Tuesday, December 18, 2007

On Health Insurance Mandates

Some analysts, when discussing health reform plans, make a big deal over the issue of insurance mandates. They suggest that it is crucial to have mandates to solve the adverse selection problem and that plans without mandates will not work. Paul Krugman, for example, has given Barack Obama a lot of grief over exactly this issue.

The more I think about it, the more I come to the view that much of the rhetoric over insurance mandates is overblown. A mandate is only as effective as the penalty backing it up. No one, as far as I know, is ready to make failure to be insured a criminal act punishable by jail time. Instead, if a person fails to follow the mandate, he merely pays a penalty. So the mandate is really just a financial incentive to have insurance.

To continue with this logic, consider two proposals:
  1. A person is required to have health insurance. If a person is in violation, he pays a $1000 fine. The revenue from the fines is rebated lump-sum to all taxpayers.
  2. A person is not required to have health insurance, but those with health insurance receive a $1000 tax credit. The cost of the tax credit is financed with a lump-sum tax on all tax payers.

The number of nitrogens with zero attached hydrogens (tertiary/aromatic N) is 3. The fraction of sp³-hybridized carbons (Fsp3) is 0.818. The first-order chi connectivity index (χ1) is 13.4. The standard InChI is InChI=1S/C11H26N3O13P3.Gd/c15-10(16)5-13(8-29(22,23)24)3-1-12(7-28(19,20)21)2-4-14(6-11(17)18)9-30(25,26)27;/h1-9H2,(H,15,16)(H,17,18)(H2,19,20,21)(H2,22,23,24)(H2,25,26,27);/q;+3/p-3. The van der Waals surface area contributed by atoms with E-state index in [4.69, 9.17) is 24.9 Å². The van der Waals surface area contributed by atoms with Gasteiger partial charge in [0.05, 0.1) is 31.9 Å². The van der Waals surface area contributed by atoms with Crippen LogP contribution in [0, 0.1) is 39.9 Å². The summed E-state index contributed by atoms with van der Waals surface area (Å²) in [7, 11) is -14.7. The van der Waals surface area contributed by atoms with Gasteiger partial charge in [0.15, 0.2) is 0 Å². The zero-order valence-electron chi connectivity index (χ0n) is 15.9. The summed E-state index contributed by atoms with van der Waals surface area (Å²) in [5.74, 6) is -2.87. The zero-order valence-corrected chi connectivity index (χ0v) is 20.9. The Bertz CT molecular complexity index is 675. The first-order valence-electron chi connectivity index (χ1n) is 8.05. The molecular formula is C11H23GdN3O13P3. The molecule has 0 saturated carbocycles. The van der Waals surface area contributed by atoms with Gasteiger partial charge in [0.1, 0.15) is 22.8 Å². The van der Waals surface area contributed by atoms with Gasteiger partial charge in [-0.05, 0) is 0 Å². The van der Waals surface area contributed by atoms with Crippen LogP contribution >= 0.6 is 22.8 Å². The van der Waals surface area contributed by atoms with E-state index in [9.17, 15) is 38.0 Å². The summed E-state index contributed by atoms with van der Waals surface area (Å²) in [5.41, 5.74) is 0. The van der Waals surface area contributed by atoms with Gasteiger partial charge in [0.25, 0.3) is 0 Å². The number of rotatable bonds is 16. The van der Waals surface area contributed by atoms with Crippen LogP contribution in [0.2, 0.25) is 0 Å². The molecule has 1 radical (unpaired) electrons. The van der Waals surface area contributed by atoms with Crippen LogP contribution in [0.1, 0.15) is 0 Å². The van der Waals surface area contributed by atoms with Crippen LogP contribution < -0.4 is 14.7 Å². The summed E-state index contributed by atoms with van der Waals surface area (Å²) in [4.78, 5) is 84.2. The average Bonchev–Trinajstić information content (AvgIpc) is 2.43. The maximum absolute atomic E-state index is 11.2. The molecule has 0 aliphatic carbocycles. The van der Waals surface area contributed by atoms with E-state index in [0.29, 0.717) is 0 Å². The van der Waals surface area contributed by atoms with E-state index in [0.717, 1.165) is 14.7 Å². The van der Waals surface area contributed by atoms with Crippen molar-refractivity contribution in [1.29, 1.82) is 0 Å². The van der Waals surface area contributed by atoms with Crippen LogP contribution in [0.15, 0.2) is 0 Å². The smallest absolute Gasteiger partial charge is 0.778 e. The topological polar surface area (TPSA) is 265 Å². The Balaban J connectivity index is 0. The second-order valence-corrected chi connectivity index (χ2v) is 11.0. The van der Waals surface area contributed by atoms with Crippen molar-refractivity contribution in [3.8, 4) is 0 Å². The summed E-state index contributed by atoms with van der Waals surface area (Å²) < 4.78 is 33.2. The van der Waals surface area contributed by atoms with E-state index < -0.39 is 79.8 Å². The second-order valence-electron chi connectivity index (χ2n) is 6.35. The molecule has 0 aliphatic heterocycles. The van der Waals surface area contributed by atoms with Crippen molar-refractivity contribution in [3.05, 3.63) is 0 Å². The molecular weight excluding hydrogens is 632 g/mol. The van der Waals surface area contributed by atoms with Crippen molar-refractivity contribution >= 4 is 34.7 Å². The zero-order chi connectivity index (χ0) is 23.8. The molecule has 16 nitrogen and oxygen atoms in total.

Notice that there is no economic difference between these two scenarios. The difference is purely semantic. In both cases, a person faces $1000 incentive to have health insurance. It does not matter whether we describe that incentive as a carrot (plan 2) or a stick (plan 1). The only real issue is the size of the incentive.

Update: A friend alerts me to the fact that Len Burman, Jason Furman, and Roberton Williams had already figured this out. Commenting on President Bush's health proposal, they write:

In fact, the administration’s proposal is very much like the Massachusetts mandate—in effect everyone would get a $7,500 or $15,000 deduction and the "punishment" for not getting health insurance would be to lose the deduction.

Well put.